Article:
Pictures tell stories. Each day at the Museum I’m reminded of this truism. Sometimes the stories are written on the backs of photographs. Sometimes they can be pieced together from bits of outside evidence. And sometimes we have only the images themselves.
Knowledge about the snapshot at left can be described as somewhere between ignorance and full knowledge. We know, for example, that the photograph was taken near Lodi’s National Guard Armory in May 1942—the date and location are written on the back. History tells us that the attack on Pearl Harbor had taken place six months earlier, so the United States had just entered World War II. The soldiers in this picture—who were trained in artillery—belonged to Lodi’s National Guard unit, according to the donor’s deed. They represented the first wave of guardsmen from the city to see active duty during World War II.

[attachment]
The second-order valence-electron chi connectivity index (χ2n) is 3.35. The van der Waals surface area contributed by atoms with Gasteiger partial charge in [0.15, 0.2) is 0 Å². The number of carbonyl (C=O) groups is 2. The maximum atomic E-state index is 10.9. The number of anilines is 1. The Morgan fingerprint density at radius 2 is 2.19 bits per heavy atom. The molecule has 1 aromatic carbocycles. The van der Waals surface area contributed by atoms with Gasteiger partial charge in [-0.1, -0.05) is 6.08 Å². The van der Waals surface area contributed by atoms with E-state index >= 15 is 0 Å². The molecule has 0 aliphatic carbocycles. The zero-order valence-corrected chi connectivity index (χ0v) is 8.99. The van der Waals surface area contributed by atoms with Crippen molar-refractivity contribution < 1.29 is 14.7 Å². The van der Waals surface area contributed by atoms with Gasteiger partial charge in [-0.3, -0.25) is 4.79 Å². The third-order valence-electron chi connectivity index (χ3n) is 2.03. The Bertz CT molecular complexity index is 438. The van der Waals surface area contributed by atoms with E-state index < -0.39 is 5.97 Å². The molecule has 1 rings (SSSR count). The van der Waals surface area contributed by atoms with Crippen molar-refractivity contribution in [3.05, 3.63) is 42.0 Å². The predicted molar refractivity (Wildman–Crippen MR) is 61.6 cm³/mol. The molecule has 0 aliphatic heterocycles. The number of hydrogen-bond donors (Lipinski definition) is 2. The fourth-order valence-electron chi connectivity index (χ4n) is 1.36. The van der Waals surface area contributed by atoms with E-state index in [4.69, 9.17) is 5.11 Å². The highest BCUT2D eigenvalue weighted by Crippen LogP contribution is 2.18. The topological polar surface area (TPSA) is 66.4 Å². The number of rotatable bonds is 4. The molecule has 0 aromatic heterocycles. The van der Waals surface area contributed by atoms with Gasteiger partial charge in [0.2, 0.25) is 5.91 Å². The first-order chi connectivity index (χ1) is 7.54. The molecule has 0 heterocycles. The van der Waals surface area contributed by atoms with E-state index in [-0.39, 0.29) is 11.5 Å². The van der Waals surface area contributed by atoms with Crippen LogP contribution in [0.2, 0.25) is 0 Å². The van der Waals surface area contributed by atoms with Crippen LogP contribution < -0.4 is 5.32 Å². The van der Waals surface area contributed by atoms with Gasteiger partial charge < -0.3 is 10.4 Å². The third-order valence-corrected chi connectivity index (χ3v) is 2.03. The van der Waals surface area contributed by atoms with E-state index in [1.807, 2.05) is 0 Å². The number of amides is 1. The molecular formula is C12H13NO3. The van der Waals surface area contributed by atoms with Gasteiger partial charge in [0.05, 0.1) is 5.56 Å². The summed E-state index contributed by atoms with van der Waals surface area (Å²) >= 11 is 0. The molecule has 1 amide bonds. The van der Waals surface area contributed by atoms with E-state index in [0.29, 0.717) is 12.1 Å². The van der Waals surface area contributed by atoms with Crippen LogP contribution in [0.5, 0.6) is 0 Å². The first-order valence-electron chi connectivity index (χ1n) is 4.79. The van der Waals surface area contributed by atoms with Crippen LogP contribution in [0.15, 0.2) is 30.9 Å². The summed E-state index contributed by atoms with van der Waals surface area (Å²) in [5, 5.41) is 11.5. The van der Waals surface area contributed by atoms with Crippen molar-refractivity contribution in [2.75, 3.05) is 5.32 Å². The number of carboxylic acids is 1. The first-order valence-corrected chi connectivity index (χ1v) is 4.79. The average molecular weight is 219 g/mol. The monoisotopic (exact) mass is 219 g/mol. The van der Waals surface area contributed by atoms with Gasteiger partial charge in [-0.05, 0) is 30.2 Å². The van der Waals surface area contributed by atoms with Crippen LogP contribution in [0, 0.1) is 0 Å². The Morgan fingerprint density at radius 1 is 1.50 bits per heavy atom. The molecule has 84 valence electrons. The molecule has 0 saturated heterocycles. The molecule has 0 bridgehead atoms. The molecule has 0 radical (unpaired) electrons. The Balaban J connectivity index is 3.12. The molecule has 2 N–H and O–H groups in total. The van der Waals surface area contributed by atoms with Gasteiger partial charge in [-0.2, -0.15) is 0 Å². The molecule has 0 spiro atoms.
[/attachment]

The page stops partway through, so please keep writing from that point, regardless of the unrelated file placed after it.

But a lot has been lost despite these near certainties. What were these men like—in soul and flesh? How many had sweethearts, wives, or children? Did their relationships survive the strains of time and distance? Where did they serve? How many of them came back? How did the war change the survivors’ attitudes toward life? What went through their minds as they set out for battle?
This snapshot reminds me that history is comprised of more than names and dates—things from the past that we can often nail down with certainty. It also reminds me that ignorance can often be more important than full knowledge. Ignorance can invite us to ask questions, encourage us to learn more about others, and help us to identify with people who have shared in the common struggle of getting by and making sense of the world.
This little snapshot tells me many things. But above all it reminds me not to underestimate the potential value of even the most modest fragment from the past.